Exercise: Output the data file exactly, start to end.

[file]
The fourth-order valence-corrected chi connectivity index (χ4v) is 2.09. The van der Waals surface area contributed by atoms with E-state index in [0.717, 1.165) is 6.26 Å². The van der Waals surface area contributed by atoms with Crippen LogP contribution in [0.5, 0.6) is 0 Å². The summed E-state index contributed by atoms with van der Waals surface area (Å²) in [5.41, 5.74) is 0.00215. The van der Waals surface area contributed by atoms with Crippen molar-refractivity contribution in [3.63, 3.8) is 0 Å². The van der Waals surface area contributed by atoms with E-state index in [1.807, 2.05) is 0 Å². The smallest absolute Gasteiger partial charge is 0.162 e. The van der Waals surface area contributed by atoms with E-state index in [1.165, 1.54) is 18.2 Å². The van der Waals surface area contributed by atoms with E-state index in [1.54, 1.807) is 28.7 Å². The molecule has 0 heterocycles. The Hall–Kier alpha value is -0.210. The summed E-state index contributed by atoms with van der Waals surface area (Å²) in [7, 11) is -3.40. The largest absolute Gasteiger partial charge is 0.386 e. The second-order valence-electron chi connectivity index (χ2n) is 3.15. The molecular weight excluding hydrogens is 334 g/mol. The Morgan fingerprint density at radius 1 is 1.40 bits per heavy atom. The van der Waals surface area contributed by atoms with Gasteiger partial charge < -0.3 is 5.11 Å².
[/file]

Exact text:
The fourth-order valence-corrected chi connectivity index (χ4v) is 2.09. The van der Waals surface area contributed by atoms with E-state index in [0.717, 1.165) is 6.26 Å². The van der Waals surface area contributed by atoms with Crippen LogP contribution in [0.5, 0.6) is 0 Å². The summed E-state index contributed by atoms with van der Waals surface area (Å²) in [5.41, 5.74) is 0.00215. The van der Waals surface area contributed by atoms with Crippen molar-refractivity contribution in [3.63, 3.8) is 0 Å². The van der Waals surface area contributed by atoms with E-state index in [1.807, 2.05) is 0 Å². The smallest absolute Gasteiger partial charge is 0.162 e. The van der Waals surface area contributed by atoms with E-state index in [1.165, 1.54) is 18.2 Å². The van der Waals surface area contributed by atoms with E-state index in [1.54, 1.807) is 28.7 Å². The molecule has 0 heterocycles. The Hall–Kier alpha value is -0.210. The summed E-state index contributed by atoms with van der Waals surface area (Å²) in [7, 11) is -3.40. The largest absolute Gasteiger partial charge is 0.386 e. The second-order valence-electron chi connectivity index (χ2n) is 3.15. The molecular weight excluding hydrogens is 334 g/mol. The Morgan fingerprint density at radius 1 is 1.40 bits per heavy atom. The van der Waals surface area contributed by atoms with Gasteiger partial charge < -0.3 is 5.11 Å².